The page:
Pre-authorized debits (PADs) are a convenient way to pay bills and make payments automatically. Instead of waiting for its customer to send a payment, a company or financial institution is given permission to debit a customer’s bank account when the payment is due. It’s a great way to pay bills like a mortgage, utilities, and insurance premiums. PADs can also be used by an individual to transfer funds from a bank account to a Registered Retirement Savings Plan (RRSP), for example.
Pre-authorized debits are sometimes called direct debit, pre-authorized chequing (PAC), pre-authorized withdrawals or pre-authorized payments (PAPs).
There are four different types of PADs:
Personal PADs are automated recurring payments from a customers' bank account for the goods or services they purchased.
Business PADs arrange payments for goods or services related to a business, for example, payments between franchisees and franchisors, distributors and suppliers, or dealers and manufacturers.
Cash Management PADs transfer, consolidate or reposition funds between accounts held by a business or closely affiliated businesses at different financial institutions (FIs). For example, a parent company can use cash management PADs to draw funds from an account of its subsidiary.
Funds Transfer PADs are used by an individual to transfer funds from an account at one financial institution to an account at another financial institution. For example, this could be used to contribute to a registered savings plan.
Payments Canada and its participant financial institutions have established terms and conditions found in Rule H1 for the processing of PADs to ensure proper authorization and protect against improper withdrawals.
Recurring charges to credit cards are not considered PADs and aren’t covered by Rule H1.
To offer pre-authorized debits to their customers, an organization needs to have a contract in place (called a Payee Letter of Undertaking in Rule H1) with your financial institution. In that agreement, your financial institution agrees to issue PADs on behalf of the biller and they, in turn, agree to follow rules that apply to PADs. There are mandatory elements that must be contained in that Payee Letter of Undertaking. Detailed information is available in Rule H1.
Organizations also need to have an agreement, a payor’s PAD agreement, in place with their clients. The agreement can be completed on paper or electronically (online or by telephone for example).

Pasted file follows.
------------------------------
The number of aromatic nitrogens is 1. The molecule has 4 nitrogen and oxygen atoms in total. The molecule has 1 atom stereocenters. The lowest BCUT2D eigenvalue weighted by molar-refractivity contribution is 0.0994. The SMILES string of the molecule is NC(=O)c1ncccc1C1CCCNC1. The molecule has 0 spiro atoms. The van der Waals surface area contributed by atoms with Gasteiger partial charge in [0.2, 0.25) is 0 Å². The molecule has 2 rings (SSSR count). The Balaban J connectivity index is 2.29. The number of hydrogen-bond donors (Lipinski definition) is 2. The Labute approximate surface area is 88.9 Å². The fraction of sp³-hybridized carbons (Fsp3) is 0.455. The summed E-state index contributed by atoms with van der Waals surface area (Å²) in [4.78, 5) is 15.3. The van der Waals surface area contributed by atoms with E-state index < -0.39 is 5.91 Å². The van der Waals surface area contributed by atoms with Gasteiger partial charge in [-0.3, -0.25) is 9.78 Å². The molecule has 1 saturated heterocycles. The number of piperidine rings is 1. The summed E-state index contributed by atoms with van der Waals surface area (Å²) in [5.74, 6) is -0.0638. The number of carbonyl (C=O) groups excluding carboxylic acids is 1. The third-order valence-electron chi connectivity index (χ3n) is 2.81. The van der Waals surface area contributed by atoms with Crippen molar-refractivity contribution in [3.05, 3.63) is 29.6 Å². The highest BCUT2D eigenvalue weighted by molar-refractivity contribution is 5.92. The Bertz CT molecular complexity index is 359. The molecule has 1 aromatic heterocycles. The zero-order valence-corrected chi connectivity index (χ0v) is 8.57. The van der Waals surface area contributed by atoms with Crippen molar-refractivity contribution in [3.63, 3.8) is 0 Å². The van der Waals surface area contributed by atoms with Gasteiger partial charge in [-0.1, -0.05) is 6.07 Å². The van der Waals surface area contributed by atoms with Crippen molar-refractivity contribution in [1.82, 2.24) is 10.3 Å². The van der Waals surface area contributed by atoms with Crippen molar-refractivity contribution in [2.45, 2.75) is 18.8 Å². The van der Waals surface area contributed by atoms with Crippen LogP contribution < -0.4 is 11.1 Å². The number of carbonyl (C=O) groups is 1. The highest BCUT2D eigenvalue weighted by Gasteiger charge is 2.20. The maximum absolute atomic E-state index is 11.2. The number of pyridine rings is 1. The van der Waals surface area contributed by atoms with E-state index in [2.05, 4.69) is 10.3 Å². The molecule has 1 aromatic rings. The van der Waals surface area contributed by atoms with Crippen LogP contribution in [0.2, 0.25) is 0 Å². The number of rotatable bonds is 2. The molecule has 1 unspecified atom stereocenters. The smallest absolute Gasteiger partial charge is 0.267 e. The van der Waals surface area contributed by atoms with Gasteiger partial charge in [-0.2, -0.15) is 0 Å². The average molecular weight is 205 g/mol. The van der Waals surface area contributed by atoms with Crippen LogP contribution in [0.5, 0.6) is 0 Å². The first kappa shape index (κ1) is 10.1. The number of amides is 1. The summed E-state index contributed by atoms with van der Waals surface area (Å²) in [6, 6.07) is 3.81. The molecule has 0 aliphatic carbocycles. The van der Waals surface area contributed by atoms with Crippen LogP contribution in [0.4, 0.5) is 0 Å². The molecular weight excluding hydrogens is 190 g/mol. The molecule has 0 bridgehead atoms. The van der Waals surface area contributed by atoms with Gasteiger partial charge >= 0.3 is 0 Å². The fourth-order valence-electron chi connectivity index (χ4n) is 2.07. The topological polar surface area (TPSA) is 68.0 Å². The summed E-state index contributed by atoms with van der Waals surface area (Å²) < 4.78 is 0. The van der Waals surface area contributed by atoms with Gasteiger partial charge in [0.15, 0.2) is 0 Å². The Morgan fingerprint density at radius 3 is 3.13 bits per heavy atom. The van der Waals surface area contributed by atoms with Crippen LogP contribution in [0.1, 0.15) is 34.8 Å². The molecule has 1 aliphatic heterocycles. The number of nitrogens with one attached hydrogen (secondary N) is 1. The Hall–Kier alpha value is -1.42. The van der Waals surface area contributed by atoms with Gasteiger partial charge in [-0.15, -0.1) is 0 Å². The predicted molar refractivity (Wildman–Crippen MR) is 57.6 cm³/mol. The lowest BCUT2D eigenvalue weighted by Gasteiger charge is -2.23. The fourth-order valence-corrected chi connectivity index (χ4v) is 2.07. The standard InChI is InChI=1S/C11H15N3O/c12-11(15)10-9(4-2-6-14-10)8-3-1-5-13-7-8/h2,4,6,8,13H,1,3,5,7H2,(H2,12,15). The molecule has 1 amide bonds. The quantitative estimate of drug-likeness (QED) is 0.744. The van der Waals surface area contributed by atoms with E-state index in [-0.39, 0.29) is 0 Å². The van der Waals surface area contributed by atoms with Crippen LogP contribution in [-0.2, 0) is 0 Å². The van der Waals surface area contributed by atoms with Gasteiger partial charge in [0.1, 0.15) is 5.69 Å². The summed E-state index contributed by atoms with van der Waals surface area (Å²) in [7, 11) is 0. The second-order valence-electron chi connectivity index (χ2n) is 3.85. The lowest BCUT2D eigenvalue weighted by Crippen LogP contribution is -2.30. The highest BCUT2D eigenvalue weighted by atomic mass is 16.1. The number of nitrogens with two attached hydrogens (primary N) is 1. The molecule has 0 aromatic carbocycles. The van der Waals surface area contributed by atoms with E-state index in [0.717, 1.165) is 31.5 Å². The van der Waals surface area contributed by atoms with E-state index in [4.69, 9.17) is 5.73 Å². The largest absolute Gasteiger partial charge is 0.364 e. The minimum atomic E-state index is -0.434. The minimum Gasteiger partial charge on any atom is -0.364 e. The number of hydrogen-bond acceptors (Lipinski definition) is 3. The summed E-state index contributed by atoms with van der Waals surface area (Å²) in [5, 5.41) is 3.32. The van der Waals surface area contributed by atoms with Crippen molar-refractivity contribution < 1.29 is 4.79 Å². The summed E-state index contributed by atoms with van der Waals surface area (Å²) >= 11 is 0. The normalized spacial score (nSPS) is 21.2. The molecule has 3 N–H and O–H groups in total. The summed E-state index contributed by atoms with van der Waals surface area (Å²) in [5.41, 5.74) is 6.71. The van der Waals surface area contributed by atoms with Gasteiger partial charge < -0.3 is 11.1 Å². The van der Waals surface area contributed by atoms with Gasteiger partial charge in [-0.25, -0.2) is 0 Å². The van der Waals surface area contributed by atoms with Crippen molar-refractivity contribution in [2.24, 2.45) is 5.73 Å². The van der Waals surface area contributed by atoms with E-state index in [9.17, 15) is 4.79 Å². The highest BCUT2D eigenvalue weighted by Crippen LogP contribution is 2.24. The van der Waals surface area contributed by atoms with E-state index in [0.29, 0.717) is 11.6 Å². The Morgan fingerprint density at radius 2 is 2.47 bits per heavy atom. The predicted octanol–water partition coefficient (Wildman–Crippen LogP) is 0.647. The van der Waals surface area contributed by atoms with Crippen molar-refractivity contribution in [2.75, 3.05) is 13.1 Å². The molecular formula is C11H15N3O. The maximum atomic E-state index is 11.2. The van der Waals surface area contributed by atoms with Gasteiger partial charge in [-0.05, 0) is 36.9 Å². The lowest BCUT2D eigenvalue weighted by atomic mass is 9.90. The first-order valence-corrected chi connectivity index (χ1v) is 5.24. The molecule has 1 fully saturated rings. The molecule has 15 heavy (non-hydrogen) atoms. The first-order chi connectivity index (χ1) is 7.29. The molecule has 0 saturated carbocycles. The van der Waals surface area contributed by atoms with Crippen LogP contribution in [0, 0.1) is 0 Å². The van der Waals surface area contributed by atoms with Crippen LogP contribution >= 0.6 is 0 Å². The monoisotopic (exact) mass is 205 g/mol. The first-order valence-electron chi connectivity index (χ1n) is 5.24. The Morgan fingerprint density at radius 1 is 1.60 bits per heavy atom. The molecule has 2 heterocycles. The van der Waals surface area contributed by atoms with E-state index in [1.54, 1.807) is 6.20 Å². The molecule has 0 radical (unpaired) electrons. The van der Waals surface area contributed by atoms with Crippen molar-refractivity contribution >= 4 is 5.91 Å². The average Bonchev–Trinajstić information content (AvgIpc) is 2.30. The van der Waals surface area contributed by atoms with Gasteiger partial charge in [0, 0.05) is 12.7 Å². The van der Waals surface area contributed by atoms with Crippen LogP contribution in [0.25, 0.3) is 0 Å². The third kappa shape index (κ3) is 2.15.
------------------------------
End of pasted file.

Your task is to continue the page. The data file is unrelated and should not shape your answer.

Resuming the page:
Financial institutions are responsible to review the forms and related processes that their clients wishing to offer PADs as a payment method are intending to use. It’s possible that your financial institution has a template agreement that you want your clients to use.
All agreements must contain mandatory elements (found in Appendix II of Rule H1):
- the date of the agreement, and the customer's signature (on paper agreements)
- the payor's authorization to withdraw funds from a specific account (a "void" cheque can be requested to confirm the account information, but this isn't mandatory)
- the PAD category
- personal (e.g. utility, mortgage, etc.)
- business (e.g. for a business' commercial activities like supplies, lease, etc.)
- cash Management (e.g. for a parent company to take funds from the subsidiary)
- funds transfer (e.g. for contributions to a registered savings plan)
- the amount
- if the payments are for a fixed amount, that amount must be specified
- if the payments are for a variable amount (like a utility bill that varies based on usage), the agreement must specify that
Note: if the amount varies, the biller must give at least 10 days' notice of the amount before the payment, unless the biller and the payor mutually agree to waive or shorten this period, or if the payor asks to change the amount.
- the timing
- set intervals (i.e. weekly, monthly, annually, on set dates, etc.)
- triggered by a specified event (i.e. funds will be withdrawn from the account each time the payor contacts the investment broker to purchase an investment)
- sporadic (i.e. debits that occur occasionally, irregularly, intermittently, infrequently, etc.)
Note: The payor's authorization is required before each sporadic PAD. This can be done through a password or secret code, for example.
- instructions on how to cancel the agreement
- contact information so that the payor can contact the biller
- a mandatory recourse/reimbursement statement, which must read: "You [or I/We, depending on the context] have certain recourse rights if any debit does not comply with this agreement. For example, you [I/we] have the right to receive reimbursement for any debit that is not authorized or is not consistent with this PAD Agreement. To obtain more information on your [my/our] recourse rights, [I/we may] contact your [my/our] financial institution or visit payments.ca."